How Much Was WWI About… Bread?
Scott Reynolds Nelson Investigates the Impact of Grain on the Great War
Stories about the Great War of 1914 to 1918 often begin with an account of German aggression. But the war’s cause also had roots in the cheap grain cast upon the waters every spring and summer to feed Europe’s working classes. The Turkish-German alliance threatened European gullet cities: it combined the grain-bottling Bosporus, which could block Russian grain, with Germany’s ship-destroying U-boats, which could block grain from Argentina, Australia, and America. Together Turkey and Germany could starve Europe.
Grain was key to almost every stage of World War I. Fearing the threat to its grain exports, imperial Russia helped provoke this global conflict. During the war the British underestimated the threat of Istanbul and overestimated their ability to overcome it. As the conflict dragged on, Germany, also suffering from a dearth of cheap bread, found a unique path to Russia’s bountiful harvest. German success in 1917 and most of 1918 would rely on the un-likeliest of allies: a communist grain merchant with an ax to grind.
World War I has been characterized as a “great powers” conflict with Germany as the aggressor. A Serbian assassin killed Archduke Franz Ferdinand, heir to Austria-Hungary’s throne, leading that empire to declare war on Serbia. Russia backed Serbia, mobilizing its army near the Austro-Hungarian border. Germany, itching for conflict, supported Austria-Hungary and demanded that Russia demobilize. When Russia refused, Germany invaded Belgium to attack France—Russia’s ally and financial backer. In the same month the Germans and Austrians attacked Russia near Tannenberg, wiping out the Russian First and Second Armies. England joined the side of the Franco-Russian Allies after Germany invaded Belgium. The Ottomans only joined the Austrian-German Central Powers two months later.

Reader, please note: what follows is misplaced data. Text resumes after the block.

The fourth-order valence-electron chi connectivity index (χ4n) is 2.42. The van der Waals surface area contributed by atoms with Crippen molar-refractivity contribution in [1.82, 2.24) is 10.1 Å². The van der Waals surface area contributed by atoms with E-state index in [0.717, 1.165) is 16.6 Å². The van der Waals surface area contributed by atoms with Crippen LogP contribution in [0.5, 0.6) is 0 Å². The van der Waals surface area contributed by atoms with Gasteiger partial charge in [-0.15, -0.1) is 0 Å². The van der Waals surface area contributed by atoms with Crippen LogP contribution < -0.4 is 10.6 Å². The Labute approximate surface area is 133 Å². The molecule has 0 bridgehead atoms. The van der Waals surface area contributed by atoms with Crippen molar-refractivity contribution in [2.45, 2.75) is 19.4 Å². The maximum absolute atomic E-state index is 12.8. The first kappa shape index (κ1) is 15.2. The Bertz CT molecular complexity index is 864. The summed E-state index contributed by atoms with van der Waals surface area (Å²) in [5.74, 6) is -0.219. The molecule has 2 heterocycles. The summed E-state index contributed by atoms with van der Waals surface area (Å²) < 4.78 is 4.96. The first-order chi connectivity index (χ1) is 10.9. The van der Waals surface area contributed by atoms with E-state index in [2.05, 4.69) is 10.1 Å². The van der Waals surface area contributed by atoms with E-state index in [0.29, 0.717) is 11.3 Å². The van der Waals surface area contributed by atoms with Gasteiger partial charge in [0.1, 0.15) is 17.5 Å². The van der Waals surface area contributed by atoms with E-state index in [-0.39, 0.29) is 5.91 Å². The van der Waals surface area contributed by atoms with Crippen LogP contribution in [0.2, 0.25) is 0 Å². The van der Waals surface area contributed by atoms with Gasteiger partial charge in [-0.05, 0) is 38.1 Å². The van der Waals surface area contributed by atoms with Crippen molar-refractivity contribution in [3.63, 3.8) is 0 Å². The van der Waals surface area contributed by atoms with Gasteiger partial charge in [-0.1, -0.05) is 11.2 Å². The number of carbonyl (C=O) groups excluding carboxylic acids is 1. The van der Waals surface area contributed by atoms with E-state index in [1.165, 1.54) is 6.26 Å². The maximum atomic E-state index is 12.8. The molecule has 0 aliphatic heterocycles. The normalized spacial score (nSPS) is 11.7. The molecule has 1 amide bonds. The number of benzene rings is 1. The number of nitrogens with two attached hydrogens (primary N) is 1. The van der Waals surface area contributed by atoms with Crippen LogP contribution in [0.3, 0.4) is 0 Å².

That’s an oft-told story, but for scholars of the pathways of grain around the world, the war’s history begins a little earlier and much farther east. In 1911, Italy invaded what would become Libya, taking it from Turkey. The day after the fighting stopped, Greece, Bulgaria, Serbia, and Montenegro took advantage of the conflict to invade Turkey. Then, crucially, Turkey closed the Bosporus and Dardanelles Straits to commerce, blocking all Russian grain and oil exports. Russians, fearing that Bulgaria or Greece might capture Istanbul, put both their army and the Black Sea fleet on alert.
Russian agriculture minister Alexander Krivoshein, who then dominated the Tsar’s council, reorganized the Russian cabinet in 1914 to prepare for a global war. From the cabinet’s perspective, this coming conflict would be the seventh Russo-Turkish war since the reign of Catherine the Great, yet another attempt to protect Russia’s precious grain-export trade.Together Turkey and Germany could starve Europe.
Krivoshein saw in Istanbul an existential threat. He recognized that Germany, in helping build up Turkey’s military, was drawing Istanbul into its orbit. The paranoid Russian cabinet saw signs of this German-Ottoman alliance everywhere. German officers had been training the Ottoman army since 1883, and Prussian officers organized the placement of the artillery that Parvus had purchased on city walls in Istanbul and Adrianople. Most concerning was that, in July 1914, the Turkish state would receive its first dreadnought: a costly state-of-the-art ship from the English firm Vickers & Co., with other ships on order.
This dreadnought was a massive upgrade from previous generations of battleship, with more guns on board than any ship afloat. Russia feared a repeat of its defeat in the Yellow Sea: a single Japanese battleship had led a small armada that destroyed Russia’s eastern and then its western fleets. A single Turkish dreadnought, with a small escort of torpedo boats, might wipe out the Russian navy on the Black Sea. Such one-sided battles had become familiar. The Americans had done the same to Spain in the Spanish-American War in 1898, Italy had done it all over North Africa in 1911, and the Greeks had done it to the Ottomans in the Balkan Wars in 1912 and 1913. If a Turkish dreadnought passed through the Dardanelles, wrote Russia’s naval minister, the “Turks would have undisputed mastery of the Black Sea.”Statesmen saw the alignment of colored blobs on a map; Parvus saw lines of wheat.